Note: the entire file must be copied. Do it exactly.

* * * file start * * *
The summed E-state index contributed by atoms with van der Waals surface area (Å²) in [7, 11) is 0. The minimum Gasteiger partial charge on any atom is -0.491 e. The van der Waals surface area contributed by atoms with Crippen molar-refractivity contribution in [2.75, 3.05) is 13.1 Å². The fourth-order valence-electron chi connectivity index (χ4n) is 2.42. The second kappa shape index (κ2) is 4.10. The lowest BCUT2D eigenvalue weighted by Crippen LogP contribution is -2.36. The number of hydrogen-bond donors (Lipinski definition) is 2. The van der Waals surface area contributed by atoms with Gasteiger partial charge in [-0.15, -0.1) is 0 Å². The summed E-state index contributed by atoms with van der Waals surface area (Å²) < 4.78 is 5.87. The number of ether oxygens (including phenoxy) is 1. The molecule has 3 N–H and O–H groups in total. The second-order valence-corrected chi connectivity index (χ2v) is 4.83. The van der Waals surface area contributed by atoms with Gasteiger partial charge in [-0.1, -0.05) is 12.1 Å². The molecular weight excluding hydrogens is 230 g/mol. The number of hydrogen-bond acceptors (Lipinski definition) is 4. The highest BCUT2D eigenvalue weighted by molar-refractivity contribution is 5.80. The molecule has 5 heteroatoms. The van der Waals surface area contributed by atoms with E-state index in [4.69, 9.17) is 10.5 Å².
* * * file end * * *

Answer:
The summed E-state index contributed by atoms with van der Waals surface area (Å²) in [7, 11) is 0. The minimum Gasteiger partial charge on any atom is -0.491 e. The van der Waals surface area contributed by atoms with Crippen molar-refractivity contribution in [2.75, 3.05) is 13.1 Å². The fourth-order valence-electron chi connectivity index (χ4n) is 2.42. The second kappa shape index (κ2) is 4.10. The lowest BCUT2D eigenvalue weighted by Crippen LogP contribution is -2.36. The number of hydrogen-bond donors (Lipinski definition) is 2. The van der Waals surface area contributed by atoms with Gasteiger partial charge in [-0.15, -0.1) is 0 Å². The summed E-state index contributed by atoms with van der Waals surface area (Å²) < 4.78 is 5.87. The number of ether oxygens (including phenoxy) is 1. The molecule has 3 N–H and O–H groups in total. The second-order valence-corrected chi connectivity index (χ2v) is 4.83. The van der Waals surface area contributed by atoms with Gasteiger partial charge in [-0.1, -0.05) is 12.1 Å². The molecular weight excluding hydrogens is 230 g/mol. The number of hydrogen-bond acceptors (Lipinski definition) is 4. The highest BCUT2D eigenvalue weighted by molar-refractivity contribution is 5.80. The molecule has 5 heteroatoms. The van der Waals surface area contributed by atoms with E-state index in [4.69, 9.17) is 10.5 Å².